The very real results of our second sound and balanced judgment in these three areas, the deficit, the interest rates and employment, are quite clear and, as far as I am concerned, very impressive.
There is more good news. The real GDP, the measure of economic growth, has risen by 4.1% in the third quarter of 1997. While the month to month figures can fluctuate, the growth has continued on average in the fourth quarter. In other words, it is an upward march. As a result, the consensus of the private sector forecast is that Canada's economy will continue to expand into 1998 and beyond.
Here is the type of evidence that backs up this outlook. Do not take my word here. Manufacturing shipments remain on an upward trend with the average growth for October and November running at about 5% and above on the third quarter. When the hon. member for Wild Rose asks about the dollar, that is one of the reasons. Because of that dollar our exports are very competitive. Merchandise exports increased by 1.5% in November and reached a record high.
Business investments have surged by some 25% over the past year and remain at a record high. Housing starts were up by 16% in 1997. Vehicle sales were up by 17.8%. Since its 6.6% plunge in late 1989 and late 1993, real disposable income has stabilized. Consumer confidence which declined by 6.9% between 1989 and 1993 has surged by 18% over the past year alone as the recovery has fully taken hold in the domestic economy. Consumer confidence has reached its highest level in eight years.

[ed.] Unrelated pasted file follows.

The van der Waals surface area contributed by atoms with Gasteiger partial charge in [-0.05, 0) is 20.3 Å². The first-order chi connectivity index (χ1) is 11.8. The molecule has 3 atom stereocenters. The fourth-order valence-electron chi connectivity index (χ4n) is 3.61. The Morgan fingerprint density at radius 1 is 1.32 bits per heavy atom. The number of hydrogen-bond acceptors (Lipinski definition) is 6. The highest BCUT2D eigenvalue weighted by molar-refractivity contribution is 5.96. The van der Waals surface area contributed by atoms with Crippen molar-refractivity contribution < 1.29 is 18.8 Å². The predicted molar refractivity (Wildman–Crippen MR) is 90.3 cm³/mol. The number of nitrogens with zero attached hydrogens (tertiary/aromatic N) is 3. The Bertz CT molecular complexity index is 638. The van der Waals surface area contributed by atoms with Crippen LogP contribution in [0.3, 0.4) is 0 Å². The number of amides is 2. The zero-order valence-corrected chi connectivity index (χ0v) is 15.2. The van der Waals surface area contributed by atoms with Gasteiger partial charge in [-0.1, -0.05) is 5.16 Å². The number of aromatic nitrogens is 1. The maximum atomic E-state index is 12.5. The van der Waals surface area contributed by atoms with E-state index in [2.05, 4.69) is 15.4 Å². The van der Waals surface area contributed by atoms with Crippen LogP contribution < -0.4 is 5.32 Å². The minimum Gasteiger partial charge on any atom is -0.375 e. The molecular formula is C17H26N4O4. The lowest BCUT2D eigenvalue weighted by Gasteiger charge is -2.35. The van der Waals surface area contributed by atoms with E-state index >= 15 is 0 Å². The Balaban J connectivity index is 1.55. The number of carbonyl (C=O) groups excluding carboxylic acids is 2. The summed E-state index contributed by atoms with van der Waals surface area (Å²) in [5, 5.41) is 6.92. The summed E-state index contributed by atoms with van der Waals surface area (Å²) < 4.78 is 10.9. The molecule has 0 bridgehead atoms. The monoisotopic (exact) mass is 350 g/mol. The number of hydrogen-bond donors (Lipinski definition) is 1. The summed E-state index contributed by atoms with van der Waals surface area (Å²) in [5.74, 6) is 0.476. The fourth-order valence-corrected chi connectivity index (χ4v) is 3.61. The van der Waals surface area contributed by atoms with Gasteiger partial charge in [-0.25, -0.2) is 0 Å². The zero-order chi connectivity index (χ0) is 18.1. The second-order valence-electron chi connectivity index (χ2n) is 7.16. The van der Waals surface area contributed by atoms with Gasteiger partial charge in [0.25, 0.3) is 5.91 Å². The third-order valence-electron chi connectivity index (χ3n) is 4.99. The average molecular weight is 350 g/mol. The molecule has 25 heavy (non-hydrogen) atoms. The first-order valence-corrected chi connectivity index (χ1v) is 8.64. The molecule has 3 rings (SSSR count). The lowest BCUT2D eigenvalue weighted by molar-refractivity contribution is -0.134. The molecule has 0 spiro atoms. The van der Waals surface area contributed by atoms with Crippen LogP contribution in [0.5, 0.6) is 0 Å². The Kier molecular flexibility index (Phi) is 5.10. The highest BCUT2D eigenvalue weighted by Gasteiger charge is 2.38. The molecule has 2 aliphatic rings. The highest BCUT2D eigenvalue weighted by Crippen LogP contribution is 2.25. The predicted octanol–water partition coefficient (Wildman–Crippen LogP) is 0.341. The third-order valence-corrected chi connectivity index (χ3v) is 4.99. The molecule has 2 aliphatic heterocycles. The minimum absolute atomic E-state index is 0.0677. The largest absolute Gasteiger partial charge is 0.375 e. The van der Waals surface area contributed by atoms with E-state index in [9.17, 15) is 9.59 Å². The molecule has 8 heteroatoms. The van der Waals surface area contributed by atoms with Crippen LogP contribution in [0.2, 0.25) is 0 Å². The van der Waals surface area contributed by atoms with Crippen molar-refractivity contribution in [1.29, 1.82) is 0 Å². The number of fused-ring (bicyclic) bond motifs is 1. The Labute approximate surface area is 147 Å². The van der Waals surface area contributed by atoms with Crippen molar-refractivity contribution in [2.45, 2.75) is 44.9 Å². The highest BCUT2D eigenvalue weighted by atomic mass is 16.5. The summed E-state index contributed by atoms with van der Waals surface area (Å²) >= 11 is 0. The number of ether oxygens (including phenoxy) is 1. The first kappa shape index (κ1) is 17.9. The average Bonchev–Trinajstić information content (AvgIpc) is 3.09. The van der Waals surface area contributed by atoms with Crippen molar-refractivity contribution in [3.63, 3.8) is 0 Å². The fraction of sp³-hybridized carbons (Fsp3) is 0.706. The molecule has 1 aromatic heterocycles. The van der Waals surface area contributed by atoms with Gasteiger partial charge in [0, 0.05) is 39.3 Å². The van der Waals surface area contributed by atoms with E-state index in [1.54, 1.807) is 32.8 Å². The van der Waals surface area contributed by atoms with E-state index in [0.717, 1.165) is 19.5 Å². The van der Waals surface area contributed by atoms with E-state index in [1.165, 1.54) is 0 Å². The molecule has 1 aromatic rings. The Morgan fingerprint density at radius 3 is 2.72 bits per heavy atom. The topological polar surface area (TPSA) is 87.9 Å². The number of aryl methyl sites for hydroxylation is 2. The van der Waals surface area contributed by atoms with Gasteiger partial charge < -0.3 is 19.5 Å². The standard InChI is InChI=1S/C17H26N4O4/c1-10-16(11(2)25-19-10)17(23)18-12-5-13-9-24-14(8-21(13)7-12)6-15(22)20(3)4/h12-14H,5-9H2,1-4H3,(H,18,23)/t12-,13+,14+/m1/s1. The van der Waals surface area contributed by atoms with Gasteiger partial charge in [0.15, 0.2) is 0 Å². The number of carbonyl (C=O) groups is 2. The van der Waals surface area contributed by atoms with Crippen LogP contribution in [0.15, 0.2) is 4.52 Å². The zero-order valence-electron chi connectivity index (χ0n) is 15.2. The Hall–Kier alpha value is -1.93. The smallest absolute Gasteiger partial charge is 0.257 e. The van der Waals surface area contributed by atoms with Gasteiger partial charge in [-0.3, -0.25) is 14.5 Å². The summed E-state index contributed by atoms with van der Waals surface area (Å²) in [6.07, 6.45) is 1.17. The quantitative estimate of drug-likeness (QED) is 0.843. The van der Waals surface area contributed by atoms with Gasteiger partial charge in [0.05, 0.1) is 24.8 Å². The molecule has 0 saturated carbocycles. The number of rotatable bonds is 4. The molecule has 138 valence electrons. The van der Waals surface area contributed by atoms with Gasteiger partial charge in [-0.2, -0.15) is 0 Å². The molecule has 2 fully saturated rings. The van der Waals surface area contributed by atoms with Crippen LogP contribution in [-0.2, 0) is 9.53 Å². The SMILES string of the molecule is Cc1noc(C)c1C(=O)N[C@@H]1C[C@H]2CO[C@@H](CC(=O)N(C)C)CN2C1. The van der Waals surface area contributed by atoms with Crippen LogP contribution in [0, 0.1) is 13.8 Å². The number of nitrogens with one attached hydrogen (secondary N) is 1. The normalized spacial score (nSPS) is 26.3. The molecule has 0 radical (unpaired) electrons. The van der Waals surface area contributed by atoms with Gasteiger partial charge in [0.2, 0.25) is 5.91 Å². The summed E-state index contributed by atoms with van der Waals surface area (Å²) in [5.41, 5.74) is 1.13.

These are all very significant achievements but the real issue is what lies ahead. That is what we are talking about here today. According to the member for Medicine Hat what lies ahead is a 180 degree about face. He wants Canadians to believe that what lies ahead is a government prepared to abandon a course of balanced and sound prudent management that has brought Canadians the rewards that I have just described.
He wants Canadians to believe the government that is about to take this nation to a balanced budget in 1998-1999 is also a government that will take this nation back into the dark ages of overspending and deficit financing. That is absolutely wrong. This will not happen. We are not the party that changes its economic principles and political focus just for the sake of votes.
In the 1997 election I was the only one who stood at an all candidates debate and said if you want a tax cut vote for those guys, do not vote for me, and I am back. As the prime minister has said, we will never again allow the financial health of our country to get out of control. As the finance minister declared last October, responsible financial management is not a fad or a phase. It is a permanent feature of a successful society. These statements are the statements of the government that is going to take this nation into the next millennium financially healthy and strong.